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Plasma Exchange for Specific Neurological Patients

FAST ROAD TO RESULTS FIRST-LINE THERAPY HOW IT WORKS SAFETY RESOURCES REFERENCES
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Plasma exchange is recommended as first-line therapy for specific neurology patient populations as identified by guidelines from the following organizations:

American Society for Apheresis

European Federation of Neurological Societies/European Academy of Neurology (EAN)

American Academy of Neurology

Cochrane Review

CASE STUDY

Solution To Rising Costs of Treatments for Neuromuscular Diseases







Overview:

In 2008, the University of California San Diego (UCSD) introduced a plan aimed at reducing the overutilization of intravenous immunoglobulin (IVIg) by using plasma exchange instead of IVIg in suitable cases. The collaboration among neurology, apheresis and pharmacy was essential to driving change.

Results:

The collaborative approach helped drive efforts to manage IVIg utilization and minimize costs using plasma exchange as an alternative therapy. Given current healthcare trends and financial constraints, plasma exchange could provide institutions the opportunity to reduce costs and provide an equally efficacious alternative in stated patient populations.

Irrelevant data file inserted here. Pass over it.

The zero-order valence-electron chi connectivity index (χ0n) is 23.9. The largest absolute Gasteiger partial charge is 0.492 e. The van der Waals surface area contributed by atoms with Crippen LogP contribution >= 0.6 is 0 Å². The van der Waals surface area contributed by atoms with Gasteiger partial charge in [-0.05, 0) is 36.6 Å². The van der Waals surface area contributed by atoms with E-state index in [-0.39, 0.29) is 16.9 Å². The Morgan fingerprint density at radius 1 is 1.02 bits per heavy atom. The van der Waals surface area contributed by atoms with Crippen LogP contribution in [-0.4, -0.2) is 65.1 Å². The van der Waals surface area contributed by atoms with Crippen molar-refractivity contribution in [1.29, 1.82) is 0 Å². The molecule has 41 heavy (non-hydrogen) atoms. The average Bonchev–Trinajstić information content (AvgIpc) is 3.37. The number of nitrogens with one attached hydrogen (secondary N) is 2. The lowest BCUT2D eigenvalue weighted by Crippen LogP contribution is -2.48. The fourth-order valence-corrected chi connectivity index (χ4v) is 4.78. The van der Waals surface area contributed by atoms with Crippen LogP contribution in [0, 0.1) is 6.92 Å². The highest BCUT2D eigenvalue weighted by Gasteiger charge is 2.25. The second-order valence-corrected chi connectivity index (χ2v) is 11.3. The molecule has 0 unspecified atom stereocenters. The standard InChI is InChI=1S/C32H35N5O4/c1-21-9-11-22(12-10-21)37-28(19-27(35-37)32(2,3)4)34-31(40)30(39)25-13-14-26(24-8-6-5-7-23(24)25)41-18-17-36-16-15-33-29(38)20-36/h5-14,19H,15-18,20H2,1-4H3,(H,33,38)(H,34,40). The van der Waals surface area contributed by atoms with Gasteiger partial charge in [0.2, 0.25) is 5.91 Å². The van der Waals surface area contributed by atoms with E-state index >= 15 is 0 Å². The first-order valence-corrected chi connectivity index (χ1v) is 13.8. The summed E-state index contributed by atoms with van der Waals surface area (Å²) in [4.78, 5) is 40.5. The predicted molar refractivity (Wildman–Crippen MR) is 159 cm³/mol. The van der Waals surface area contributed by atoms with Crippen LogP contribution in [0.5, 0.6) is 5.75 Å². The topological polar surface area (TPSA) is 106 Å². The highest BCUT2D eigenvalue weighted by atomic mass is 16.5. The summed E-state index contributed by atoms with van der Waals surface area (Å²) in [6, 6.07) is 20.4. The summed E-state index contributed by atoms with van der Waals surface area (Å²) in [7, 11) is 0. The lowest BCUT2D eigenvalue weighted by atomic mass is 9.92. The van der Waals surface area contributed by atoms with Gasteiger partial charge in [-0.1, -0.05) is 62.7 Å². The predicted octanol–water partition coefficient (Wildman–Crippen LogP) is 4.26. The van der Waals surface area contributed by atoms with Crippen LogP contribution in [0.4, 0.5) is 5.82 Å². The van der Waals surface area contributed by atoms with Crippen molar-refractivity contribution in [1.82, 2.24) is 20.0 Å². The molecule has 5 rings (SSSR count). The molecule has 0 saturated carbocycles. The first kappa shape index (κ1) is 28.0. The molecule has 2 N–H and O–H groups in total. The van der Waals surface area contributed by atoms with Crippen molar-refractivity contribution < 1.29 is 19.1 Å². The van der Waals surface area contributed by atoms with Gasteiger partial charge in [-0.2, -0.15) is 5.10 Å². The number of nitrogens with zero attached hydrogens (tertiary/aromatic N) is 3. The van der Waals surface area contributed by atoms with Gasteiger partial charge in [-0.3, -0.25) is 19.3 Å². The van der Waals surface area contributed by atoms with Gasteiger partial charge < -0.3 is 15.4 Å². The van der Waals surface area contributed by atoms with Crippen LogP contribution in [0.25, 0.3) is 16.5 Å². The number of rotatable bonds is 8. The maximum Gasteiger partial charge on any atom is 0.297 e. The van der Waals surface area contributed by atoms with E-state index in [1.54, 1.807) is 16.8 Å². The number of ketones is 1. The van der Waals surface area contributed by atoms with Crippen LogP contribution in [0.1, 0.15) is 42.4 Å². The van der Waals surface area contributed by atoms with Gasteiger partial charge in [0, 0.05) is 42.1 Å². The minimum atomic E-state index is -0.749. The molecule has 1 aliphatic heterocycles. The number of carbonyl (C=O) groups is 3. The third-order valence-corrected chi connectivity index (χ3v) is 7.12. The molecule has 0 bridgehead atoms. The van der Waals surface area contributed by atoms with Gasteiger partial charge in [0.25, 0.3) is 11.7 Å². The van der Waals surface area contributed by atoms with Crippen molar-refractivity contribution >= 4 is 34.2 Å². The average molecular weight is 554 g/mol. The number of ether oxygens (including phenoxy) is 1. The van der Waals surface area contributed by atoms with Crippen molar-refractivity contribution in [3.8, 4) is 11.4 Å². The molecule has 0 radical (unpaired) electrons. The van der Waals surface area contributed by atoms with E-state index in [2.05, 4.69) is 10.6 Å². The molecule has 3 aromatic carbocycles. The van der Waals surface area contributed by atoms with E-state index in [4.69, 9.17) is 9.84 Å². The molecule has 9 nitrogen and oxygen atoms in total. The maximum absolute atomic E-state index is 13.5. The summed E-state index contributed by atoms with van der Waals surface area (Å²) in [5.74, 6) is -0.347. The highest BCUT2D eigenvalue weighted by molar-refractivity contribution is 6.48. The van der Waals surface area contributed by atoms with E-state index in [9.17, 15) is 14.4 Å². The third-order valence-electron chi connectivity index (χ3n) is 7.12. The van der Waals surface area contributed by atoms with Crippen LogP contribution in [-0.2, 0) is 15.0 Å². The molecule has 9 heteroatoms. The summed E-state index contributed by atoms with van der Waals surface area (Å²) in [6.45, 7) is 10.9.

Safety Information

Contraindications

  • No known contraindications for the system's use, except for those associated with all automated apheresis systems
  • The infusion of certain solutions and replacement fluids may be contraindicated in some patients

Possible patient reactions

  • Anxiety, headache, light-headedness, digital and/or facial paresthesia, fever, chills, hematoma, hyperventilation, nausea and vomiting, syncope (fainting), urticaria, hypotension and allergic reactions

Reactions to transfused blood products can include1

  • Fever, circulatory overload, shock, allergic reactions, alloimmunization, graft-versus-host disease and transmission of infection

Restricted to prescription use only

  • Operators must be familiar with the system's operating instructions
  • Procedures must be performed by qualified medical personnel
  • A supervisory practitioner may supervise from a physician office or other nonhospital space that is not officially part of the hospital campus as long as he or she remains immediately available2

1AABB (ed.), et al., Circular of Information for the Use of Human Blood and Blood Components. 2006, tenth edition, Council of Europe Publishing, Seattle, WA.

2American Society for Apheresis. Guidelines for therapeutic apheresis clinical privileges. J Clin Apher. 2007;22(3):181-182.




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